5. Terrible take. Catching a home run ball is an incredible part of the fan experience. Advocating taking that away would be yet another awful step in the progression of MLB. The fan caught it. It’s his. It’s honestly near worthless now since there’s no way to authenticate it once it left the stadium. It would’ve been a nice gesture to give (or sell) the ball back. But it’s a gesture, not an obligation.

    • There is a way to authenticate it. Read up on it , the MLB for Albert and for Aaron Judge have the balls marked. Or for other Major Events. That ball is worth a bunch of $$$ and I agree with the fan, I would put it on the auction block

    • It was authenticated by MLB before it left the stadium. It was also a specially marked ball used by MLB for these milestones. Very easy to verify.

  6. To be honest, i think the ball should go to Too or the HOF. I might, no, probably would, ask for something gor it but it belongs in the HOF with his statue, where i assume the other balls are, including Bonds, even though he wont get a statue. I think everything Pete Rose, ball, bat and Jersey is there even though he isn’t , (yet),

  7. I agree. Stop the whining. If he wanted to give the ball back he would’ve. I probably would with some money behind it for my family. But I think Albert attitude about it is great. Just shows his professionalism.

  8. Classless fan… Maybe he will sell it to pay for his child’s college education. Somehow I doit.ubt

  9. MLB has previously specially marked the 700 home run ball and it can easily be authenticated If the lucky fan decides to sell it.

    • I think almost everyone disagrees with your opinion. I hope you feel better about yourself after hammering the lucky fan who came up with the ball.

  10. Just wow. A guy catches a huge payday in his life and you put him down. That amount of money that ball is worth and maybe worth I’d keep it to. Ball players get paid more then enough money and if wants the ball back then pony up the cash. If there’s a problem with that change the rules that no balls caught by fans can be kept. Problem solved. As for your article get real.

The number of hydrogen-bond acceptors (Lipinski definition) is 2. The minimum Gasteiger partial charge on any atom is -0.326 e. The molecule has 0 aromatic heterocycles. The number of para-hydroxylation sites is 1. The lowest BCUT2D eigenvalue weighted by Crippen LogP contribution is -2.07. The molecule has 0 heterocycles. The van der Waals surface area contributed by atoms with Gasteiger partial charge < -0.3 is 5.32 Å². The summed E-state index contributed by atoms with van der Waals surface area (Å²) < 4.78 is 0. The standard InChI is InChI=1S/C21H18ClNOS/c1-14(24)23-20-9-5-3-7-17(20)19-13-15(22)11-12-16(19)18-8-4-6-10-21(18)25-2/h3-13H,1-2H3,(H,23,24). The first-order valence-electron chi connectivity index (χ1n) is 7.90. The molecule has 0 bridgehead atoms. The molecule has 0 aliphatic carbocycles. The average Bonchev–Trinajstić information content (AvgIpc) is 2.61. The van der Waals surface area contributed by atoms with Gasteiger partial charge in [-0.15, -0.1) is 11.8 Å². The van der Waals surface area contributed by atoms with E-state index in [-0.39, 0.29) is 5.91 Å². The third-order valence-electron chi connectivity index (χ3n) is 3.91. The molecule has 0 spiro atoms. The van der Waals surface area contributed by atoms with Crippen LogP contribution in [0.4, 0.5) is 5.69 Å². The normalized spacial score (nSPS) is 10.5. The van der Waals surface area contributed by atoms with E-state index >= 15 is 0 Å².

11. Quit being a whiny b*tch. The dude who caught it will likely sell it for $500K plus… setting up himself and his family for a good while. If they Cards want it, make a bid.

  12. What does it mean to him? Maybe it means that he can pay off his house and have a little bit easier life… maybe it means he can gift his family something special. I don’t blame the guy for keeping this winning lottery ticket. Albert made $2.5 million this year, the average Dodger fan earns under $70k. Give him a break.

  13. I was really hoping he would get #700 in St Louis, but then, I was also slightly concerned he may not get it at all; slim chance of Not getting it, but not impossible. So I’m glad he did it! I was born & raised in Independence MO. where Albert attended Fort Osage High School.

  14. What does the ball mean to you?Albert Pujols got robbed by a fan that kept the ball?One of the most stupid articles I have read.That 700 HR ball has a lot of value.Steroid,non champ and unliked Barry Bonds 700 HR ball sold for close to 800 thousand.How much is someone willing to spend for Pujols 700 HR ball?

  15. These players play for money and the highest bidder and ticket prices are sky high, then we fans are suppose to not make a buck? PLEASE! Cry to someone else.

  16. What a boring biased article for any sports fan to read. The point of going to a baseball beside besides seeing your team win is to CATCH a home run ball!! To the fan who caught it, congrats! You just hit 1 in a lifetime prize! Hope you make some money or keep a piece less souvenir!

    • Albert worked his ENTIRE career to hit 700 hme runs. This guy in the stand has the rest of his life to catch another home run ball. He could have had anything!! An autographed ball with letter and photo with some more?
      Greed is so sad. Hope he gets no offers.